Helping to Make the 2010 Olympics Possible

TORONTO, Jan. 28 /CNW/ - Go behind the scenes at the Vancouver Olympics, take a closer look at the spectacular venues and athletic performances, and you'll discover something that is helping to make the 2010 Winter Games possible.

From helmets and jerseys to the plumbing system of the Athletes' Village, from skis, skates and bobsleighs to 'ag bags' for composting, from speed suits to the 'green' roof on the convention and exhibition centre - plastics are playing a major role.

Athletes from around the world will be pushing their limits and breaking records with state-of-the-art equipment made of plastic materials and composites. And in what is one of the most sustainable developments in North America, the site infrastructure itself relies on advanced and innovative uses of these materials.

    -   Hockey players will each be wearing some nine kilograms of
        protective gear, mostly made of plastics (clear polycarbonate
        plastic face shields, high density polyethylene pads, high
        impact-resistant helmets made of composite plastic lined with
        plastic foam core padding).

    -   Goalie facemasks are constructed of kevlar, the netting installed in
        the goals is a sturdy nylon mesh, and the windows around the
        hockey rink are plexiglass.

    -   The Vancouver Convention & Exhibition Centre features Canada's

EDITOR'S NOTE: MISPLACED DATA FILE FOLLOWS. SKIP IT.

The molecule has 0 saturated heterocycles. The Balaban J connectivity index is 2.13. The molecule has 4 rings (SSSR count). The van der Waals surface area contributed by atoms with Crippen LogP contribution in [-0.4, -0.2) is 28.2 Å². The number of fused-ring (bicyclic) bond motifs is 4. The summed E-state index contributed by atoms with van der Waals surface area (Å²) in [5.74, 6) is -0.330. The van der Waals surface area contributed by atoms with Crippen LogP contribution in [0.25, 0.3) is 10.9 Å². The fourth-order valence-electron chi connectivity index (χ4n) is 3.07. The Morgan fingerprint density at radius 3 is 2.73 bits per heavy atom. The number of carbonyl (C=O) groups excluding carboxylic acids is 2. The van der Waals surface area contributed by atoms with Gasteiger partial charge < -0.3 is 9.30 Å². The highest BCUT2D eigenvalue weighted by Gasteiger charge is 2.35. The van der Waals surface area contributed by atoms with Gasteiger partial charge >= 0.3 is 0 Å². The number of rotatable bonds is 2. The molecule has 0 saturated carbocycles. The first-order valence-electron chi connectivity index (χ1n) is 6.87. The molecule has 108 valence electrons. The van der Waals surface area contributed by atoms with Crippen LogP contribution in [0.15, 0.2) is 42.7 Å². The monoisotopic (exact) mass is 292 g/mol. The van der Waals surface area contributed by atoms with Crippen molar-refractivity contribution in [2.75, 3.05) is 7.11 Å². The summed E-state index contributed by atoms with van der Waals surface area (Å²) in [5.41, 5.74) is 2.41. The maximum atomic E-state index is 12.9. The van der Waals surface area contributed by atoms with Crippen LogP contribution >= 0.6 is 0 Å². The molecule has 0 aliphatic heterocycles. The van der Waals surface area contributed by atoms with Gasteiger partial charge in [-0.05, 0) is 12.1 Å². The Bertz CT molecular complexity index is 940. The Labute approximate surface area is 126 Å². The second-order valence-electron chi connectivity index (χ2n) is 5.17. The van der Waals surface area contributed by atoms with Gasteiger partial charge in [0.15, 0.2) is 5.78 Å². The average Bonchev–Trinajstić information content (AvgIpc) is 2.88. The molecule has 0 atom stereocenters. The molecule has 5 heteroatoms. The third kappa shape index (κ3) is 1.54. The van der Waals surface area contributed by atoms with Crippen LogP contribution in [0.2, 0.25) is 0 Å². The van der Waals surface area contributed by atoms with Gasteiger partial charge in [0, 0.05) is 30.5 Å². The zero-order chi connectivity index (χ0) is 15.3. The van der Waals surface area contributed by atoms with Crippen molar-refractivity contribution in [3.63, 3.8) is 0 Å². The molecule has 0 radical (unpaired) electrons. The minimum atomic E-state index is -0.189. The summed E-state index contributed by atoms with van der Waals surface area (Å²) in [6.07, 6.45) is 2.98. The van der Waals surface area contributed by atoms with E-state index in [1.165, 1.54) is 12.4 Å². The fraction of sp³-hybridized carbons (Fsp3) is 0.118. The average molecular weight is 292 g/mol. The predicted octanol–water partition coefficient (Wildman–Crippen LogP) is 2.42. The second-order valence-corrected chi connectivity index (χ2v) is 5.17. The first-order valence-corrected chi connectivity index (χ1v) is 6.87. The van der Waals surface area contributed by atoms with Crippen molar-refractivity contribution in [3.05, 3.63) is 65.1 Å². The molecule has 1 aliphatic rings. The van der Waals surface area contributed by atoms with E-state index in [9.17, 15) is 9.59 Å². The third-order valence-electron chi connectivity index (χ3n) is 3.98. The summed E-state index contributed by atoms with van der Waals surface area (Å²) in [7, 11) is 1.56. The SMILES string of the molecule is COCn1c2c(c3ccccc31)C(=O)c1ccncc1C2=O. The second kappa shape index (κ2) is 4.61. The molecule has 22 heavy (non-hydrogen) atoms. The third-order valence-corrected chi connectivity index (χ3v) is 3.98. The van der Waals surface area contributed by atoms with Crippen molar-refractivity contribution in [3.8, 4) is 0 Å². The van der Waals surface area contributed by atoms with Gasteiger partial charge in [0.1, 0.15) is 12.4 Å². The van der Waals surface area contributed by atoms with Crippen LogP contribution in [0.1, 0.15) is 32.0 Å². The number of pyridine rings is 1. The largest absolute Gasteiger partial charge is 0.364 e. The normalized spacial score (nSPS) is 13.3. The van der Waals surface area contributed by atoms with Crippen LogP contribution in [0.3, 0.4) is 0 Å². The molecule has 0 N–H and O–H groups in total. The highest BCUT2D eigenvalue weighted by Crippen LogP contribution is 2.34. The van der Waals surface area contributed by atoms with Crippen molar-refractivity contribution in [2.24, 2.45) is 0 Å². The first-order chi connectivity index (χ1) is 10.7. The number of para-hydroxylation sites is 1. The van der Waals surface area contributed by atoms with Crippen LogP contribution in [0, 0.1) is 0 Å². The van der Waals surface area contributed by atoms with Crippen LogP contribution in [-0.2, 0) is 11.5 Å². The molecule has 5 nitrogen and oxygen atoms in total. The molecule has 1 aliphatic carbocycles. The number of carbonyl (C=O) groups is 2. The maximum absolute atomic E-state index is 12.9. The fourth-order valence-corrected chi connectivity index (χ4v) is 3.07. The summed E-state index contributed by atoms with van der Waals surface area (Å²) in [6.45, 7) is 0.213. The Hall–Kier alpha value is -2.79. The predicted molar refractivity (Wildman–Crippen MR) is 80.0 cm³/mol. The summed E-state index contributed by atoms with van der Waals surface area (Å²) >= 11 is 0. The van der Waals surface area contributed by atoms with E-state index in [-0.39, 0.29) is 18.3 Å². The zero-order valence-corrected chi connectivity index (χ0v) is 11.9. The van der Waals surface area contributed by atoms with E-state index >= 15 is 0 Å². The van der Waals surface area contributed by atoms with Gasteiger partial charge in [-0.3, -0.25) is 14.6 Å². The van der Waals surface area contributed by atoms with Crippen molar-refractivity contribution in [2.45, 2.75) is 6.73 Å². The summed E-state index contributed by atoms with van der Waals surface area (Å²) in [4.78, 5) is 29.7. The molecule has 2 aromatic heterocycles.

largest 'green' roof. More than three million board feet of
        energy-saving STYROFOAM(TM) extruded polystyrene foam insulation
        materials manufactured by Dow Chemical Canada ULC (the official
        supplier of insulation to the 2010 Winter Games) went into its

    -   Bobsleighs are built to be highly aerodynamic. With fiberglass
        cowlings on steel frames, the sleds are both incredibly strong and
        efficiently sleek, allowing crews to reach bone-jarring speeds in
        excess of 140 km/h.

    -   The plumbing system at the Athletes Village is made entirely of
        plastic pipe. This system is more sustainable and efficient than
        conventional materials.

    -   Today, hockey skates are often made of synthetic leather or
        ballistic-proof nylon for protection against cuts and the
        high velocity impact of pucks. Figure skates have foam padding that
        can be heat molded to meet the fitting needs of each skater.

    -   Over 30,000 cubic yards of wood waste from cleared timber was
        chipped, mixed with organic material, and stuffed into large plastic
        'ag bags' for composting. Once composted, this material was removed
        from the bags, mixed with indigenous wildflower seeds and then
        applied to the disturbed soil sites to facilitate re-growth.

    -   Before the venues were completed, Canadian athletes were training at
        Farnham Glacier in south eastern B.C. Skiers and snow boarders stayed
        in high-tech polyester tents.

    -   Much of Vancouver's Olympic 'feel' will come from the huge vinyl
        banners and wraps created by 3M Canada (an official supplier to the
        Winter Games) and applied to buildings, bridges, cars, buses and

    -   Much of the outerwear worn by athletes incorporates plastics because
        these materials are light-weight, waterproof, wear-resistant, snug
        and highly stretchable - all important factors in peak performance.

"As Canadians, we can be proud of the innovations our industry has brought to the 2010 Olympics. Today's intelligent plastics are vital to the modern world. These materials enhance our lifestyles, our economy and the environment," said Mark Badger, President and CEO of the Canadian Plastics Industry Association (CPIA).

SOURCE Canadian Plastics Industry Association

For further information: For further information: visit or contact: Sara Cauchon, (416) 777-0368

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